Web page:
Grand Opera House (Chicago)

The Grand Opera House was a theatre located at 119 North Clark Street in Chicago, Illinois. Established by Chicago impresario John A. Hamlin, the theatre originally opened as the Coliseum in 1875 and was later rebranded as Hamlin's Theatre in 1878. Initially a disreputable variety theatre catering to lowbrow tastes, the theatre was completely reinvented after an extensive and expensive remodel and reconstruction led by architect Dankmar Adler. It reopened in 1880 as the Grand Opera House; now under the management of Harry L. Hamlin who ran the theatre for the next 32 years under that name. Under his tenure the venue became a respectable theatre which featured mainly performances of light operas and musical comedies; although some plays were also performed.[1] In 1888 the well known painter and scenic designer Ernest Albert re-designed the interior of the opera house.[2]

In 1912 the theatre was renamed George M. Cohan's Grand Opera House when George M. Cohan and Sam H. Harris took over the lease of the theatre. They operated the theatre into the early 1920s. The theatre then went through another extensive remodel and construction under architect Andrew Rebori before re-opening as the Four Cohans Theatre in 1926; now under co-ownershp by Cohan and the Shubert family. In 1928 the Shubert family became the sole owners of the theatre, and it was once again named the Grand Opera House. It continued under this name into the early 1940s.[1]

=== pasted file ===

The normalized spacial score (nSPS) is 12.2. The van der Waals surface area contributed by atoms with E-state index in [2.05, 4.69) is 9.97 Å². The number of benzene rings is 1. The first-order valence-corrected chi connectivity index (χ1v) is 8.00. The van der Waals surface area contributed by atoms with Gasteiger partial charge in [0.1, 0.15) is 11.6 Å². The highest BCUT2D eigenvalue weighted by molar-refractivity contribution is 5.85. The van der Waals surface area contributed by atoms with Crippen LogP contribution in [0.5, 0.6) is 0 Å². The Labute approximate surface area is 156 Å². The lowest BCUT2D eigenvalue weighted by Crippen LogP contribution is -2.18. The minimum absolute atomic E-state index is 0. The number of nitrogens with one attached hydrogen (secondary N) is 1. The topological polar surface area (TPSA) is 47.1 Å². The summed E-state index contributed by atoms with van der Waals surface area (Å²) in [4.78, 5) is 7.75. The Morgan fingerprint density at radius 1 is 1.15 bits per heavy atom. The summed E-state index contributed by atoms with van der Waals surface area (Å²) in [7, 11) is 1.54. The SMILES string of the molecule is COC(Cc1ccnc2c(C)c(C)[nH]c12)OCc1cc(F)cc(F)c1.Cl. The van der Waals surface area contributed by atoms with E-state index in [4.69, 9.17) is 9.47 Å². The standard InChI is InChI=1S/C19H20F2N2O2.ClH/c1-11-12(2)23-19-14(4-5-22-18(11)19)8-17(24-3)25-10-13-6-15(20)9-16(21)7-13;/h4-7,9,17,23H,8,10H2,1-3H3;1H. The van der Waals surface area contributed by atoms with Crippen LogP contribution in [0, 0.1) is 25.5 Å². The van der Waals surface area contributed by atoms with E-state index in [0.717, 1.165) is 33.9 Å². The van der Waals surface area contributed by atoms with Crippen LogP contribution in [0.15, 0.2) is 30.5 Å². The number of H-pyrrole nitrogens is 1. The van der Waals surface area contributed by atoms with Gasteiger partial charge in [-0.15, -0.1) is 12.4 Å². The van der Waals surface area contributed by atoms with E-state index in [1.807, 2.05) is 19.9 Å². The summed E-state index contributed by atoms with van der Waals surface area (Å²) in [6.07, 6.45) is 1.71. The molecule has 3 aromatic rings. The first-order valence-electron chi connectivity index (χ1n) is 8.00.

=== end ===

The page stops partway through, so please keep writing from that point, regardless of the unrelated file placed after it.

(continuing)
The theatre was purchased by RKO Pictures and remodeled and reconstructed again; this time with the purpose of changing the theatre into a movie palace to showcase RKO's films. It reopened as the RKO Grand Theatre in 1942. The theatre closed in March 1958 and was later demolished in May 1962 to make way for the construction of the Richard J. Daley Center which is situated on the same property.[1]

Notable premieres



  1. ^ a b c Konrad Schiecke (2011). "1875 Coliseum/ 1878 Hamlin's Theatre/ 1880 Grand Opera House / 1912 George M. Cohan's Grand Opera /House / 1926 Four Cohans / 1942 RKO Grand Theatre". Downtown Chicago's Historic Movie Theatres. McFarland & Company. pp. 50–56. ISBN 9780786488650.
  2. ^ "Chicago Opera House Changes". Chicago Tribune. December 24, 1888. p. 3. Retrieved March 7, 2024 – via
  3. ^ "Chicago's New Spectacle.; 'Bluebeard, Jr.,' as Presented by Manager Henderson". The New York Times. Chicago (published June 13, 1889). June 12, 1889. p. 5. Retrieved March 7, 2024 – via

41°53′03″N 87°37′49″W / 41.8842°N 87.6304°W / 41.8842; -87.6304